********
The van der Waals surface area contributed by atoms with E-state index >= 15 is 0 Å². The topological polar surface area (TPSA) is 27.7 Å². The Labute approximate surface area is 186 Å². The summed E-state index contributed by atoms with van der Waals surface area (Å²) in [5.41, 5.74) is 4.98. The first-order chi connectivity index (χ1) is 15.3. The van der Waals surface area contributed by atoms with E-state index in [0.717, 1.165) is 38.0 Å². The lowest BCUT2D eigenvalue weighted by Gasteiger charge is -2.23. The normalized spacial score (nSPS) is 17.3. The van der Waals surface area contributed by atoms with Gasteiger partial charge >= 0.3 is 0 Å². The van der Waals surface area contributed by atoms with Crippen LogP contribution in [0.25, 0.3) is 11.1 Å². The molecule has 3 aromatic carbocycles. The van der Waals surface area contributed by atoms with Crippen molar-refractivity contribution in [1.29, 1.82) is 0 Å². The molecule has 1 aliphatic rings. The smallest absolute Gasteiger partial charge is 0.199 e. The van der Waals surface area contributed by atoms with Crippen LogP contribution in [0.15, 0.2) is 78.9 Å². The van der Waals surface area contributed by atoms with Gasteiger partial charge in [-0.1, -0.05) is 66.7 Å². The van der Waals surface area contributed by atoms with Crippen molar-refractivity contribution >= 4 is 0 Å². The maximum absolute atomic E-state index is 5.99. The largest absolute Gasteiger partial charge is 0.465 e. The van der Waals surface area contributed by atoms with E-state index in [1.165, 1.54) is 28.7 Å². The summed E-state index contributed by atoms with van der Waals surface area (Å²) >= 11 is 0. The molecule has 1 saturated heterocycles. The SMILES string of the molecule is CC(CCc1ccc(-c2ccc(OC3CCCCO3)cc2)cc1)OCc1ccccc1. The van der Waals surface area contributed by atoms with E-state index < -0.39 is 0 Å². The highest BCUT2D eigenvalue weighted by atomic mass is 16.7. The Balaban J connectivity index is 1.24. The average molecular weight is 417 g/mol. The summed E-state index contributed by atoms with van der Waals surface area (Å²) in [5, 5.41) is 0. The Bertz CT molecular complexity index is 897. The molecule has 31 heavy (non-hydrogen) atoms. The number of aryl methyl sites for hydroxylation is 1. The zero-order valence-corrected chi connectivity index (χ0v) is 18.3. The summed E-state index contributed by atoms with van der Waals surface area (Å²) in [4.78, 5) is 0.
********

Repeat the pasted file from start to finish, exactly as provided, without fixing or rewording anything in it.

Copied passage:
The van der Waals surface area contributed by atoms with E-state index >= 15 is 0 Å². The topological polar surface area (TPSA) is 27.7 Å². The Labute approximate surface area is 186 Å². The summed E-state index contributed by atoms with van der Waals surface area (Å²) in [5.41, 5.74) is 4.98. The first-order chi connectivity index (χ1) is 15.3. The van der Waals surface area contributed by atoms with E-state index in [0.717, 1.165) is 38.0 Å². The lowest BCUT2D eigenvalue weighted by Gasteiger charge is -2.23. The normalized spacial score (nSPS) is 17.3. The van der Waals surface area contributed by atoms with Gasteiger partial charge >= 0.3 is 0 Å². The van der Waals surface area contributed by atoms with Crippen LogP contribution in [0.25, 0.3) is 11.1 Å². The molecule has 3 aromatic carbocycles. The van der Waals surface area contributed by atoms with Crippen molar-refractivity contribution in [1.29, 1.82) is 0 Å². The molecule has 1 aliphatic rings. The smallest absolute Gasteiger partial charge is 0.199 e. The van der Waals surface area contributed by atoms with Crippen LogP contribution in [0.15, 0.2) is 78.9 Å². The van der Waals surface area contributed by atoms with Gasteiger partial charge in [-0.1, -0.05) is 66.7 Å². The van der Waals surface area contributed by atoms with Crippen molar-refractivity contribution >= 4 is 0 Å². The maximum absolute atomic E-state index is 5.99. The largest absolute Gasteiger partial charge is 0.465 e. The van der Waals surface area contributed by atoms with E-state index in [1.165, 1.54) is 28.7 Å². The summed E-state index contributed by atoms with van der Waals surface area (Å²) >= 11 is 0. The molecule has 1 saturated heterocycles. The SMILES string of the molecule is CC(CCc1ccc(-c2ccc(OC3CCCCO3)cc2)cc1)OCc1ccccc1. The van der Waals surface area contributed by atoms with E-state index < -0.39 is 0 Å². The highest BCUT2D eigenvalue weighted by atomic mass is 16.7. The Balaban J connectivity index is 1.24. The average molecular weight is 417 g/mol. The summed E-state index contributed by atoms with van der Waals surface area (Å²) in [5, 5.41) is 0. The Bertz CT molecular complexity index is 897. The molecule has 31 heavy (non-hydrogen) atoms. The number of aryl methyl sites for hydroxylation is 1. The zero-order valence-corrected chi connectivity index (χ0v) is 18.3. The summed E-state index contributed by atoms with van der Waals surface area (Å²) in [4.78, 5) is 0.